Greater Helsinki RegionGreater Helsinki Region Greater Helsinki Promotion (GHP) enables dynamic international companies to create success within the heart of business in Finland, Russia and the Baltics. GHP is a non-profit organization, established by the cities of the capital region to drive high impact international investments into the region.
Editor's note, this is a sponsored story by Greater Helsinki Promotions.
As a reminder, tonight at 17:00 in Helsinki is the Neurogaming event featuring Zack Lynch, the go-to guy on the industry. As a bonus reason to attend, they're also giving away two Necomimi Brainwave Cat Ears, which you can see in the top image. It's also an excuse to check out University of Helsinki’s brand new 'Helsinki Think Company', a new co-working space right in the city center that will officially open its doors tomorrow.
Space is limited, so to attend the free event, send an email to firstname.lastname@example.org right away!
As a teaser on the subject, we got in touch with Deepa Iyengar, one of the founders of Mindgames, and Icelandic developer of games harnessing brainwave headsets.
Editor's note: This is a sponsored story by Greater Helsinki Promotion, but neurogaming is pretty interesting. Join us April 8th for an interesting talk!
The purpose of gamification is essentially to motivate the brain to enjoy doing a task that shouldn't be entertaining, but somehow becomes fun when reward and a sense of accomplishment involved. Think Farmville. Virtual farming should not be popular, but once they add in that got that sense of accomplishment, you're hooked.
With the help of some extra technology it's possible to gamify the basic functions of the brain, like concentration. Consumer brainwave readers aren't some pie in the sky idea, they're already on the market, and some can plug into your smartphone.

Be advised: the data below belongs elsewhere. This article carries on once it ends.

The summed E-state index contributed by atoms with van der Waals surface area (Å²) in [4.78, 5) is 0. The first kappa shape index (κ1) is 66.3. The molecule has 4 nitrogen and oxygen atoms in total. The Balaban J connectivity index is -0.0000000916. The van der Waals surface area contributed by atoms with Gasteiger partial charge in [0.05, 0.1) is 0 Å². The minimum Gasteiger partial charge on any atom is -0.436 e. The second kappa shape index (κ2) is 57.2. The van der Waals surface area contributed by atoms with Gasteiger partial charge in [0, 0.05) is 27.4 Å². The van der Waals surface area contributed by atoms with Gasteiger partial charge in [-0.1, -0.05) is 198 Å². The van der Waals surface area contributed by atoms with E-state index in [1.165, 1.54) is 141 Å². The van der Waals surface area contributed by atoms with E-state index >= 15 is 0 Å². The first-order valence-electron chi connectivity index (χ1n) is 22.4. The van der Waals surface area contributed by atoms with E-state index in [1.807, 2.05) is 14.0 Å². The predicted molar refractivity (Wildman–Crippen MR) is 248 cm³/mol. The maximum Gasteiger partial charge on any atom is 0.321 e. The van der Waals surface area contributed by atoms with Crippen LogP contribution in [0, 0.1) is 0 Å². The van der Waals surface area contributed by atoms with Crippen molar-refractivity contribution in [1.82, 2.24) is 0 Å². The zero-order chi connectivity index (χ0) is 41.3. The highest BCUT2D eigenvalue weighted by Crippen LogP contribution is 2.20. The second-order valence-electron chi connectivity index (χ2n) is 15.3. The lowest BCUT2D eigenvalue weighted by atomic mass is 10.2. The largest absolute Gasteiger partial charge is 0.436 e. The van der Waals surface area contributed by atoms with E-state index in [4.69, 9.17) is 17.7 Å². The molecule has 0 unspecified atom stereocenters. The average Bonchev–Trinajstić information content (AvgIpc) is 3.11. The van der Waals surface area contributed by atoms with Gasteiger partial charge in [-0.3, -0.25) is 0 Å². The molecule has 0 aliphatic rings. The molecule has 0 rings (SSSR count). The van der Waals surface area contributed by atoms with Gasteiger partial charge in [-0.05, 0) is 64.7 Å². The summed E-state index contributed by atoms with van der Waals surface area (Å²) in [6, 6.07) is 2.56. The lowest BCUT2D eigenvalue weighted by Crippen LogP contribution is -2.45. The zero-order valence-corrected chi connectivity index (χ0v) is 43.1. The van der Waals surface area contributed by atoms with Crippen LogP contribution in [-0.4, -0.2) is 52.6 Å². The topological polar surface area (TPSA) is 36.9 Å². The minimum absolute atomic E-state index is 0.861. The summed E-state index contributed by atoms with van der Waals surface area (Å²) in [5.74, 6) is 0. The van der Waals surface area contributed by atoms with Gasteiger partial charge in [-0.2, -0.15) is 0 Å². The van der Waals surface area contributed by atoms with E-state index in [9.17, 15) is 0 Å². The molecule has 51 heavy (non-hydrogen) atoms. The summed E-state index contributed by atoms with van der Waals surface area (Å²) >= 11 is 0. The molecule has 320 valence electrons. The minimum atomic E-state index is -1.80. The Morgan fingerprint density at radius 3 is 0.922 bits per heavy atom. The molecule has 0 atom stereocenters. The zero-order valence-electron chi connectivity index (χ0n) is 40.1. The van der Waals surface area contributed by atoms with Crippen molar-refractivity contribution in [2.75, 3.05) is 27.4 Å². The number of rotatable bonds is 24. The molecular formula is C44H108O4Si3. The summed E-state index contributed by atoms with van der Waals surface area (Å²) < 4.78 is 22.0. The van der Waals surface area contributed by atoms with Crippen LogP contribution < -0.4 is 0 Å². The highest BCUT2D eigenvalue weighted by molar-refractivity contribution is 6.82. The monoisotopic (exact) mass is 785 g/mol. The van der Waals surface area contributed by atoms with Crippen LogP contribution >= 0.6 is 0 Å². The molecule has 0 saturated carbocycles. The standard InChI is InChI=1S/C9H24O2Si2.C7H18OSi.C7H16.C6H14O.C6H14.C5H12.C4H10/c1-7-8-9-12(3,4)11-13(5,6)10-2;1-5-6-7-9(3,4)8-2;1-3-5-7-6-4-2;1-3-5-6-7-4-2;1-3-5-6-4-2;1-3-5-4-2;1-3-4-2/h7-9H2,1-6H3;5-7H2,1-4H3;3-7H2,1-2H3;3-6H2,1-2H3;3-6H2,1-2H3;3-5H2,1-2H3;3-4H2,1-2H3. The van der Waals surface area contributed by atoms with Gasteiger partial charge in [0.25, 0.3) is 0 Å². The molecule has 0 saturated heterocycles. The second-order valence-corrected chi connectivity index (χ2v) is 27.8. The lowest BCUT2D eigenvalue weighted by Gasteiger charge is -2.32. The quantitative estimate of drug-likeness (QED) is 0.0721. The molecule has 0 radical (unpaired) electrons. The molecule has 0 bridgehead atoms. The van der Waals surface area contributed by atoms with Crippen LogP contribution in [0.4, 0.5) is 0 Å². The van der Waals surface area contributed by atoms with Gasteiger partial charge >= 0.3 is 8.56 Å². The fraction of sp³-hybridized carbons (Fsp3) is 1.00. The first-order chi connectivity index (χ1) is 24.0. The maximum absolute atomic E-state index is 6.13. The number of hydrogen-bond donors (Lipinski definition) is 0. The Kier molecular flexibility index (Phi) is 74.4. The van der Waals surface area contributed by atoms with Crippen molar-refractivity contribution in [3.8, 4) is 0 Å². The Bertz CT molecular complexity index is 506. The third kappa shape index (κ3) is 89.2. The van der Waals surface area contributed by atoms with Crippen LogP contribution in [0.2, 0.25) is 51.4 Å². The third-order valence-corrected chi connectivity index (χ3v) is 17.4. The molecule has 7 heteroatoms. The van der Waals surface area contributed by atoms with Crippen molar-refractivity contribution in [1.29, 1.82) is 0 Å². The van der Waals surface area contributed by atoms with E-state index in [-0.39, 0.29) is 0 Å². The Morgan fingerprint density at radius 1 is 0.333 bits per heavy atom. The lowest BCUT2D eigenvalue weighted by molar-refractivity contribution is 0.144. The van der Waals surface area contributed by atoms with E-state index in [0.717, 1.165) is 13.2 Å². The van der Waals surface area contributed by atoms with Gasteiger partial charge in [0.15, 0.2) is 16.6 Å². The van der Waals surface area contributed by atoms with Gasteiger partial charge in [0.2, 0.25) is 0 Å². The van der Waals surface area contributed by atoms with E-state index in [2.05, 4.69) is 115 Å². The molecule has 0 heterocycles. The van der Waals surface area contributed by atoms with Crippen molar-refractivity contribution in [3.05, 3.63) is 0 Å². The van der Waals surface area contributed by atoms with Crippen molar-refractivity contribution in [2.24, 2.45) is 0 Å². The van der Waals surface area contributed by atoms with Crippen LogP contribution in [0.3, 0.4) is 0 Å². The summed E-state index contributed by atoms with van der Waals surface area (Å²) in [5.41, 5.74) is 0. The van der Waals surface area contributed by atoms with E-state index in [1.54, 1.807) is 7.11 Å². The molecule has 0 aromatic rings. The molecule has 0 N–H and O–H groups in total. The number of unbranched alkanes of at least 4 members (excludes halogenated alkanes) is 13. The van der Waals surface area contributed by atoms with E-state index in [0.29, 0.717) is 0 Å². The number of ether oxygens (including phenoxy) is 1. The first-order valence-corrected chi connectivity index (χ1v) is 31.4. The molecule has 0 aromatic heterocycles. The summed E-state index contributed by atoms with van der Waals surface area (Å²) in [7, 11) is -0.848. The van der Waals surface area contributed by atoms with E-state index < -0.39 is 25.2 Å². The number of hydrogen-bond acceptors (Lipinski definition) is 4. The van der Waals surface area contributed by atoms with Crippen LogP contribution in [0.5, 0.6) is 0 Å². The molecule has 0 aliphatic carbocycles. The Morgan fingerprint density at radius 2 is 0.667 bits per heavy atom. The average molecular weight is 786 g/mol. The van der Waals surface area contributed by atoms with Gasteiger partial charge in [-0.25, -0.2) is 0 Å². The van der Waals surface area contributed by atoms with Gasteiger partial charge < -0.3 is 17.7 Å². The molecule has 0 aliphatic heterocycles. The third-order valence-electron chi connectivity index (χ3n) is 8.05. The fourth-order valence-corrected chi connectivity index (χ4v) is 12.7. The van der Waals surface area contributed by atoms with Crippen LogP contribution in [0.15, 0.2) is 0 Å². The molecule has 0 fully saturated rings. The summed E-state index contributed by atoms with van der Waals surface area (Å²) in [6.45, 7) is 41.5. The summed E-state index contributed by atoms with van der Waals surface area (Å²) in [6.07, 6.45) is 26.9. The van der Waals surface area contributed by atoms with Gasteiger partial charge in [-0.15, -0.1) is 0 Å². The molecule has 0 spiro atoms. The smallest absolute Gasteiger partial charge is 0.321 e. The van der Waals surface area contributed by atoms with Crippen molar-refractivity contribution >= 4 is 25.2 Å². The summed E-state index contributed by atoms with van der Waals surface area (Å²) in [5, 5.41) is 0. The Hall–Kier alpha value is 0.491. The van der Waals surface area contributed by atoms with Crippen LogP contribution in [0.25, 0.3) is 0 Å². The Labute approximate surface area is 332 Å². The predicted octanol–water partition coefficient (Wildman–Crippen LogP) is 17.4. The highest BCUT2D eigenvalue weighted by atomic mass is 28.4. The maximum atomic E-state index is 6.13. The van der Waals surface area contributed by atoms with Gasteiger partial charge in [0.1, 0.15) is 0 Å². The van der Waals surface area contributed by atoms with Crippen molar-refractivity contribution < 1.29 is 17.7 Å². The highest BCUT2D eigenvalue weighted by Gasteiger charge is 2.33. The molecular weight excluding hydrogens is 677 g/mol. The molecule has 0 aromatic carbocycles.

The Helsinki region is a natural gateway from Russia to the EU, and Russian companies are finding a new home in the Greater Helsinki region. We spoke with Olivier Bonfils, Senior Business Advisor at Greater Helsinki Promotion, where they determined the three main drivers why Russian companies move to Greater Helsinki Area. A few of the reasons seem obvious to anyone that has done business in Finland, but one factor was surprising, to say the least. They determined that first, Helsinki is an easy gateway to European markets. Second, in Finland you have access to an innovation environment that can provide easier conditions to do research and development. And third, for many Russian companies Finland is a good place to do production and assembly of their products.
While people have the impression that Helsinki is a one company town, that image is rapidly shifting as more and more exciting companies move and start up in the Helsinki region. Personnel changes at Nokia make big headlines, but the region isn't stagnating.
Right now we're looking at an unique time for companies setting up shop in Helsinki. The capital area is home to the Nokia headquarters as well as many development and research functions, providing a nice cross section of talent to choose from.